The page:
In this study we have presented the analysis of photometric data in the near infrared JHKs bands at two different epochs of planetary microlensing event  MOA-2007-BLG-192, obtained with the AO system NACO mounted on UT4 at ESO. According to the best-fit lens models as given in Bennett et al. (2008) the difference in the magnification of the source is 0.230 ± 0.015 for the two epochs. If the lens is non-luminous this would be the expected photometric gradient in our data set in the absence any blended light contribution.Our K-band data, when combined with results from previous optical data, are inconsistent with such a scenario at 4,8σ. In fact the data imply that there is a significant amount of blended light at the location of MOA-2007-BLG-192. Assuming that this blend is the lens, the data favor a scenario in which the lens would be a closeby () late M-dwarf. This is consistent with the estimates for a stellar lens as based on constraints from extended source and parallax effects as discussed in Bennett et al. (2008). While the data available at the time of the discovery paper were consistent with a broad range of planetary host masses, the new NACO data presented here support the hypothesis of a stellar host for MOA-2007-BLG-192Lb. Of course it is conceivable that the detected blend stems not from the lens, but either from a stellar companion to the source, the lens or an unrelated background star. However the probabilities for such scenarios are low and using Ockham’s razor the most likely explanation is that the lens is an M-dwarf, which implies a planetary mass of for MOA-2007-BLG-192Lb, placing it among the front row of known least massive cool planets in orbit around one of the least massive host stars.

MOA-2007-BLG-192Lb  is a landmark exoplanet discovery suggesting that planet formation occurs down to to the very low mass end of the stellar population. This is in agreement with the recent statistical results of Cassan et al. (2012) that on average, every star in the Milky Way hosts at least one planet. MOA-2007-BLG-192  is the first microlensing event for which multi epoch AO data has been obtained and demonstrates the usefulness of this technique for microlensing, by constraining the physical characteristics of microlensing planetary systems and providing important experiences to optimize future AO observations, which ideally should be carried out in ToO mode for the first epoch, to ensure the source is still significantly magnified.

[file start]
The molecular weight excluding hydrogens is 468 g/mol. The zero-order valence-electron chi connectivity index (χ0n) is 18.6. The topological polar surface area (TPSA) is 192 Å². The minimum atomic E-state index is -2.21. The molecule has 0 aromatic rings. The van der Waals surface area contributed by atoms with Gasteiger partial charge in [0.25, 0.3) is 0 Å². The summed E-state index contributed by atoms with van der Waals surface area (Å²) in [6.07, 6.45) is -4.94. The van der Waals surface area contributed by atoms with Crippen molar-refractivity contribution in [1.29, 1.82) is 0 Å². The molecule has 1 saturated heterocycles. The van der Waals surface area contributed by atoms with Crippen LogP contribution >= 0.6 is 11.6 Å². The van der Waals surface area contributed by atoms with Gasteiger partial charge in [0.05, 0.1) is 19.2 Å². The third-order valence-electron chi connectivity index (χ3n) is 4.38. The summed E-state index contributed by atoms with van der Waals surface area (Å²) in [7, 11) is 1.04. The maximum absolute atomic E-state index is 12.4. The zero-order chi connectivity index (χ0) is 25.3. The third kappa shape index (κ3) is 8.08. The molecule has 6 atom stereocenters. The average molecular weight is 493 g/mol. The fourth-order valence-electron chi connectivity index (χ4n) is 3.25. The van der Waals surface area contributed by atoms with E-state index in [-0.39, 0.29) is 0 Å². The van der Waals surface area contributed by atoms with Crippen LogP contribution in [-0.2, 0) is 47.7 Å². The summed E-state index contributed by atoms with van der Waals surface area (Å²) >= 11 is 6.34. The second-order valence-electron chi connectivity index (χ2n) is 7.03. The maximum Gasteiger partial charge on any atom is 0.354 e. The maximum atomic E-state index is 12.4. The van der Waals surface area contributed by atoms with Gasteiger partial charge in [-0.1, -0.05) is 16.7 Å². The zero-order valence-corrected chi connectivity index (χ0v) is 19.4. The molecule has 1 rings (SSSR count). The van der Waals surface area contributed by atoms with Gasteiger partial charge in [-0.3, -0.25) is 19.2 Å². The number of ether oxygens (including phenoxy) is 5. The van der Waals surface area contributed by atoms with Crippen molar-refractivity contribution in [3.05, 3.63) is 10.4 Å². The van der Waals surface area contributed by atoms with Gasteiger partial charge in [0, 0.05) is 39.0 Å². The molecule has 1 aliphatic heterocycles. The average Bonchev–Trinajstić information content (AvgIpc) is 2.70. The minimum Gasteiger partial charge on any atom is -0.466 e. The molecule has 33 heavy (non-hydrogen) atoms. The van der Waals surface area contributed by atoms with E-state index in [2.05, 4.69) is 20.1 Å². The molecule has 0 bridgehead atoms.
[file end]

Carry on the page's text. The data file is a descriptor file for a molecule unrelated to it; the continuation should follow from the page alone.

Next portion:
1

The LGSF, which in theory should have yielded better performance, was not available at that time. However the pro and contra of LGS vs. NGS for us have to be evaluated on a case by case base, since in the crowded field of microlensing targets one often finds suitable NGS references which may give even better corrections than the LGSF according to the ETC observation preparation software.

Acknowledgments

We like to say thanks to the ESO Paranal and Garching teams for their high quality service and support in carrying out the NACO observations. Especially thanks to ESO staff C. Dumas, C. Lidman and P. Amico. Thanks also to the IRSF observatory staff. D.K. and A.C. especially thank ARI, where part of the work was done during a visit. Special thanks to the support from ANR via the HOLMES project grant. Special thanks to David Warren for supporting the work done at Canopus Observatory. D.P.B. was supported by grants NNX07AL71G & NNX10AI81G from NASA and AST-0708890 from the NSF. Work by S.D. was performed under contract with the California Institute of Technology (Caltech) funded by NASA through the Sagan Fellowship Program. A.G. was supported by NSF grant AST-0757888. J.L. work was financed within the scope of the program “Incentivazione alla mobilita’ di studiosi straineri e italiani residenti all’estero”. A.U. was supported from the European Research Council under the European Community’s Seventh Framework Programme (FP7/2007-2013)/ERC grant agreement No. 246678. D.K. also likes to thank G. James for his graphic support.

References

Appendix A: Zeropoints and uncertainties

Table A.1

Overview of applied calibrations and transformations between the photometric instrumental systems of IRSF and NACO into the 2MASS system.

Table A.2

Parameter values and MCMC uncertainties.

Table A.3

Fit parameters for the 8 distinct planetary models for MOA-2007-BLG-192 consistent with the NACO data.